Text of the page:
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November 2011
Since the end of October, a group of young programmers have been blogging about their attempt to control Siri (that voice-activated iPhone app) using their thoughts. They call their effort Project Black Mirror. The basic premise is to measure the pattern of their brain waves, and then to design a program that can "detect the signature patterns that indicate a certain word is being thought of" and pass this information along to Siri, which executes the command. On their blog, they provide more details about exactly how they're going about this:

1. ECG pads provide raw skin conductivity / electrical activity as analogue data (0-5v).
2. This is plugged into the Arduino board via 4 analogue inputs (no activity = 0v, high activity = 5v).
3. The Arduino has a program burnt to it’s EPROM chip that filters the signals.
4. Josh trained the program by thinking of the main Siri commands (“Call”, “Set”, “Diary” etc.) one at a time and the program where we captured the signature brain patterns they produce.
5. The program can detect the signature patterns that indicate a certain word is being thought of. The program will then wait for a natural ‘release’ in brain waves and assume the chain of commands is now complete and action is required.
6. The series of commands are fed to a SpeakJet speech synthesiser chip
7. The audio output of which simply plugs into the iPhone’s microphone jack.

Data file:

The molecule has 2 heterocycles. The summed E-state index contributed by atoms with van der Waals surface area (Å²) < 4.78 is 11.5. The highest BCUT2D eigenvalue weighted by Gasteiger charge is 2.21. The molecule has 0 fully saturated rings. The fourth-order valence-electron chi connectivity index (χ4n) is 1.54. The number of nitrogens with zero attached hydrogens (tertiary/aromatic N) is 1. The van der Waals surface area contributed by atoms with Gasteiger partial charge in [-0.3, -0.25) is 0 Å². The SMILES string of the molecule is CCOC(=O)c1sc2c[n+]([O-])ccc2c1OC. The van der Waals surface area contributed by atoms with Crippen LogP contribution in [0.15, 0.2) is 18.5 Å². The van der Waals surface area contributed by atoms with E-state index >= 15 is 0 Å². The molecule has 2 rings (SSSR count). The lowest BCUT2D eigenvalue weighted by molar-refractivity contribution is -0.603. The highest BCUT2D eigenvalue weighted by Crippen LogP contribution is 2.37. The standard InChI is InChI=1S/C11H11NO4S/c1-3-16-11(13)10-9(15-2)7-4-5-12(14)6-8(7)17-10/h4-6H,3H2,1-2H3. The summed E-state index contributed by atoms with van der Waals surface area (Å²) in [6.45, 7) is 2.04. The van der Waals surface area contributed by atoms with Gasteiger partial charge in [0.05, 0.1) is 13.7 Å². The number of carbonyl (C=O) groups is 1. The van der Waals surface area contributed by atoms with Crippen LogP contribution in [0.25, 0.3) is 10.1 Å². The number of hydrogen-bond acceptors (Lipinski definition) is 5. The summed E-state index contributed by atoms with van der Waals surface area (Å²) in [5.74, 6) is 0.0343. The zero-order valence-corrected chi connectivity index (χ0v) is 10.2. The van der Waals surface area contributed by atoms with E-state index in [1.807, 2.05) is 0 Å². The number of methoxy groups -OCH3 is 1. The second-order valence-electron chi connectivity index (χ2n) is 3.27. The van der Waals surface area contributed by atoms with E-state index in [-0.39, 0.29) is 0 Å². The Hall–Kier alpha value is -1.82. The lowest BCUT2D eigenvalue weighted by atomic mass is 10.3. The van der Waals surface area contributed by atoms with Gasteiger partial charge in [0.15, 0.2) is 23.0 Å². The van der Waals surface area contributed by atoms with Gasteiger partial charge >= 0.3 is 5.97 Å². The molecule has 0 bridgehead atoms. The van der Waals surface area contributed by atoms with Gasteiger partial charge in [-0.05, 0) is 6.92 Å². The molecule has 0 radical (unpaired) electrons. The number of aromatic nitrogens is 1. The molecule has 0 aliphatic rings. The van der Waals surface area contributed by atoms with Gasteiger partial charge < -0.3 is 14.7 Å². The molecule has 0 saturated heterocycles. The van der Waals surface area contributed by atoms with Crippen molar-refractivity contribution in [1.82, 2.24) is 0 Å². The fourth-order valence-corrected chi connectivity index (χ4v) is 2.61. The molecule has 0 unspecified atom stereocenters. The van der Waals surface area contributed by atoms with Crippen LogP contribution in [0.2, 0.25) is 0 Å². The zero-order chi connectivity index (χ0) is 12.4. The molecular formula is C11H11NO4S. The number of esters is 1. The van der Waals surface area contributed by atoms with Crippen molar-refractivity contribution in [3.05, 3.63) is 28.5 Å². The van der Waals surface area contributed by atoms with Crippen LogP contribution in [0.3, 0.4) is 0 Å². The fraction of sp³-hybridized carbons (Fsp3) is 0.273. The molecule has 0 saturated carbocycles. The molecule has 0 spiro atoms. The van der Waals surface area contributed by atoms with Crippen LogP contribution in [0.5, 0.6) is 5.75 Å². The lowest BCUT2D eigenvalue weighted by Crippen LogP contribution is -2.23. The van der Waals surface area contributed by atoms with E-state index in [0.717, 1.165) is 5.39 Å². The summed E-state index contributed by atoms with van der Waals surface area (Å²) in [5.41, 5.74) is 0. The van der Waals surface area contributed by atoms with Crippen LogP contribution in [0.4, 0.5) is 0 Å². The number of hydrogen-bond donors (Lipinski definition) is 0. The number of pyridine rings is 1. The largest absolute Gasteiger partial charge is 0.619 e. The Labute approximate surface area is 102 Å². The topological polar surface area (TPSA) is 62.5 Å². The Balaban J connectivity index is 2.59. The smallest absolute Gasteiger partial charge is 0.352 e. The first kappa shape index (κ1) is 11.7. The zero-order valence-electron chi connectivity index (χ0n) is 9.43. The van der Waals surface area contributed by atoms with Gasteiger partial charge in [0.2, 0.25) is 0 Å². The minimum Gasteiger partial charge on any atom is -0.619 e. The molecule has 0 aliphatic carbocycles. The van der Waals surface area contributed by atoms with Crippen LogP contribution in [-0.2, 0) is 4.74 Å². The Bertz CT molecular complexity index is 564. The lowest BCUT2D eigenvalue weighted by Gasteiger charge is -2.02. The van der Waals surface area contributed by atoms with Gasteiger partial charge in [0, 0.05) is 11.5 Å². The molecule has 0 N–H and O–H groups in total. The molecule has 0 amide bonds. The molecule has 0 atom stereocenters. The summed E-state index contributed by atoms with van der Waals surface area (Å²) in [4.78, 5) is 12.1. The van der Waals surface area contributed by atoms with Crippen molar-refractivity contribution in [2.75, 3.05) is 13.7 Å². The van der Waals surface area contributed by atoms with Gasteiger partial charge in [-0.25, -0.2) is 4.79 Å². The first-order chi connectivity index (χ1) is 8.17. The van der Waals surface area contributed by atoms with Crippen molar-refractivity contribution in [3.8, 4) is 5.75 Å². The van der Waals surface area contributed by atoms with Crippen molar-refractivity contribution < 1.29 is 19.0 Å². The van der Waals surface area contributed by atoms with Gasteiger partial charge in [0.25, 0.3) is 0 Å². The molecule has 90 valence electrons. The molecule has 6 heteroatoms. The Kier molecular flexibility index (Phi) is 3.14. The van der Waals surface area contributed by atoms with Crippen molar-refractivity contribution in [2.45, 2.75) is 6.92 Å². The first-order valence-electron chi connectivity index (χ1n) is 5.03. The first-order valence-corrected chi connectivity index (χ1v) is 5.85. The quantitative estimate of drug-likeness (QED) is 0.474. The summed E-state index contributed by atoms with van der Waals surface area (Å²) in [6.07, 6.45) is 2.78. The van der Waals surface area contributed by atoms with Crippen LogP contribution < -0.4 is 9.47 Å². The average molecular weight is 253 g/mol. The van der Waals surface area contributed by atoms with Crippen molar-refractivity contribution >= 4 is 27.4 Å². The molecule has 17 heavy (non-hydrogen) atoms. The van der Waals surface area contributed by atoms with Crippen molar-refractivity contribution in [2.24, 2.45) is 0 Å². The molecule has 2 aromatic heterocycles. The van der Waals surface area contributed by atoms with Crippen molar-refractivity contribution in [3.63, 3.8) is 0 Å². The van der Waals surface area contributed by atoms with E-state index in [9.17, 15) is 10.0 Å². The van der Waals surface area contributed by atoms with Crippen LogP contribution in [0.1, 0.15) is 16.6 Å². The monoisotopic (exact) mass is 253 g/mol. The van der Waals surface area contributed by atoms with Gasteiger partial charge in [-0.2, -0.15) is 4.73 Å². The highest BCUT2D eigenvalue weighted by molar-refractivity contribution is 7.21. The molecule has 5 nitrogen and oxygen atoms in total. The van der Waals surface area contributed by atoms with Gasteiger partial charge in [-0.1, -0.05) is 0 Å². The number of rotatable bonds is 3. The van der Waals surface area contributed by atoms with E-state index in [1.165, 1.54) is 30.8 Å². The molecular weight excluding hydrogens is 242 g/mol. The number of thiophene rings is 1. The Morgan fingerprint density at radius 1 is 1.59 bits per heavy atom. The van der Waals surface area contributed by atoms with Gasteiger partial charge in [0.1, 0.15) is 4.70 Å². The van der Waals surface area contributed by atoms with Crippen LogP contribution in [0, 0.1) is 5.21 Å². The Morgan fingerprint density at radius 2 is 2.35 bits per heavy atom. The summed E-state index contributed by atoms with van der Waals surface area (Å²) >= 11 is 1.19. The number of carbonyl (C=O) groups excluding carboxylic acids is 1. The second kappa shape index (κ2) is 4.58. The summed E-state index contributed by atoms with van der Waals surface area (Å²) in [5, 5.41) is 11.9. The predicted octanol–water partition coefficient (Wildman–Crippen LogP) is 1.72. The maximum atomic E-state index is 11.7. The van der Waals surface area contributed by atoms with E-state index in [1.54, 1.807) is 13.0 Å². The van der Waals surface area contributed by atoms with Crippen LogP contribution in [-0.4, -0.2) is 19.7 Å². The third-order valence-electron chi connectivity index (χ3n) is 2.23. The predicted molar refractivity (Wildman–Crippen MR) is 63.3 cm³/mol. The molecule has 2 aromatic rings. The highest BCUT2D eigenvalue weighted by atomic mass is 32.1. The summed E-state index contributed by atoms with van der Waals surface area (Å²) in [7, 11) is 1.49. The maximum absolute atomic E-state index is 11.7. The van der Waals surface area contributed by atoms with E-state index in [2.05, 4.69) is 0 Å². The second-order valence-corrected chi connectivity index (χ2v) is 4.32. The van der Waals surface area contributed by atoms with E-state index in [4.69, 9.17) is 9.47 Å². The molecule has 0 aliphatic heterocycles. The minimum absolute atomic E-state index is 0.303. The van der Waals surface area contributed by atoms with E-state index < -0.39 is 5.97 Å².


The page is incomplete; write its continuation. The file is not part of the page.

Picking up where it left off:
On November 10, the group claimed they were already successful enough to justify seeking out funding from Kickstarter — and they posted a video they said they were submitting to Kickstarter to demonstrate the technology. Here's that video:



After the posting of the video is when people really started paying attention to Project Black Mirror, and a lot of people in the tech community soon pointed out it had to be a hoax. The Verge summarizes some of the arguments:

For starters, Project Black Mirror claims to be using ECG pads to measure the brain's electrical activity — but ECG pads measure heart activity; EEG pads measure brain activity. Also, the scale for measuring those inputs is apparently off by an order of magnitude. Project Black Mirror says they measure brain activity on a 0 to 5v scale, while brain activity is typically measured in microvolts. According to InteraXon COO Trevor Coleman, "there is no way they could detect any meaningful brainwave signals through that setup."

And there's a more detailed breakdown of the arguments at geekosystem.

So it seems pretty clear Project Black Mirror is a hoax. The motive for the hoax, however, remains unclear. It doesn't seem as if the group actually has taken anyone's money. So presumably this wasn't just a scam to make money.
Categories: Technology
Posted by Alex on Tue Nov 15, 2011
Comments (1)
QR Markham, author of the spy thriller Assassin of Secrets, has been accused of plagiarism, as people identify multiple passages in his book that originally appeared elsewhere (such as in books by Ian Fleming and Robert Ludlum). The publisher (Little, Brown) has recalled all copies of his book. And it turns out that a Huffington Post article written by Markham also used the words of someone else. So Huffington Post removed all articles by him. In other words, things aren't going well for Markham.